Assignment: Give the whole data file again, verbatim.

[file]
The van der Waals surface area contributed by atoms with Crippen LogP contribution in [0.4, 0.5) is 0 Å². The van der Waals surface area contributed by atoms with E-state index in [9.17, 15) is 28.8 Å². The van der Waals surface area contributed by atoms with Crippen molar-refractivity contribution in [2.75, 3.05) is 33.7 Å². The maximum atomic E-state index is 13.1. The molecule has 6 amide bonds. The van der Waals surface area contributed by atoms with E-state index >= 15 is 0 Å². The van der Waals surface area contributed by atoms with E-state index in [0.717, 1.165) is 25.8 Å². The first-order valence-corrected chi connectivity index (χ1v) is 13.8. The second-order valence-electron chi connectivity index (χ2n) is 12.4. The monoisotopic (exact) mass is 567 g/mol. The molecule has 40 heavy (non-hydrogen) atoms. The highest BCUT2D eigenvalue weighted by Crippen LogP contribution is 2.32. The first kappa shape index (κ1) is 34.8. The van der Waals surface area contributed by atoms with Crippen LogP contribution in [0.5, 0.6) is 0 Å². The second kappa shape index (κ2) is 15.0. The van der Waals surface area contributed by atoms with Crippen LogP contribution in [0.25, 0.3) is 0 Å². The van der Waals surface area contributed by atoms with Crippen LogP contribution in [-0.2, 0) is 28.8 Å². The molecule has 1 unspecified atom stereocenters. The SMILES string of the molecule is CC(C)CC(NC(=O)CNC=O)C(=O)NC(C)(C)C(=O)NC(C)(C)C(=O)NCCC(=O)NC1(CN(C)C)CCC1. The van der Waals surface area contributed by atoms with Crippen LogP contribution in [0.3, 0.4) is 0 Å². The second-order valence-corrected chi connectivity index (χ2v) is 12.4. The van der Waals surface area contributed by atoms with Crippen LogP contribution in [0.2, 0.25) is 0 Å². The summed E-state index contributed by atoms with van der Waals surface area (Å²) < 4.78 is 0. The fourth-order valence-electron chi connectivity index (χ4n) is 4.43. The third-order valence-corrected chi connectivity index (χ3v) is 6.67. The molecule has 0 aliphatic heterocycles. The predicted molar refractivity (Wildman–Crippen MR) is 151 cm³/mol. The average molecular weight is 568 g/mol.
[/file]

The van der Waals surface area contributed by atoms with Crippen LogP contribution in [0.4, 0.5) is 0 Å². The van der Waals surface area contributed by atoms with E-state index in [9.17, 15) is 28.8 Å². The van der Waals surface area contributed by atoms with Crippen molar-refractivity contribution in [2.75, 3.05) is 33.7 Å². The maximum atomic E-state index is 13.1. The molecule has 6 amide bonds. The van der Waals surface area contributed by atoms with E-state index >= 15 is 0 Å². The van der Waals surface area contributed by atoms with E-state index in [0.717, 1.165) is 25.8 Å². The first-order valence-corrected chi connectivity index (χ1v) is 13.8. The second-order valence-electron chi connectivity index (χ2n) is 12.4. The monoisotopic (exact) mass is 567 g/mol. The molecule has 40 heavy (non-hydrogen) atoms. The highest BCUT2D eigenvalue weighted by Crippen LogP contribution is 2.32. The first kappa shape index (κ1) is 34.8. The van der Waals surface area contributed by atoms with Crippen LogP contribution in [0.5, 0.6) is 0 Å². The second kappa shape index (κ2) is 15.0. The van der Waals surface area contributed by atoms with Crippen LogP contribution in [0.25, 0.3) is 0 Å². The van der Waals surface area contributed by atoms with Crippen LogP contribution in [-0.2, 0) is 28.8 Å². The molecule has 1 unspecified atom stereocenters. The SMILES string of the molecule is CC(C)CC(NC(=O)CNC=O)C(=O)NC(C)(C)C(=O)NC(C)(C)C(=O)NCCC(=O)NC1(CN(C)C)CCC1. The van der Waals surface area contributed by atoms with Crippen LogP contribution in [0.3, 0.4) is 0 Å². The second-order valence-corrected chi connectivity index (χ2v) is 12.4. The van der Waals surface area contributed by atoms with Crippen LogP contribution in [0.2, 0.25) is 0 Å². The summed E-state index contributed by atoms with van der Waals surface area (Å²) < 4.78 is 0. The fourth-order valence-electron chi connectivity index (χ4n) is 4.43. The third-order valence-corrected chi connectivity index (χ3v) is 6.67. The molecule has 0 aliphatic heterocycles. The predicted molar refractivity (Wildman–Crippen MR) is 151 cm³/mol. The average molecular weight is 568 g/mol.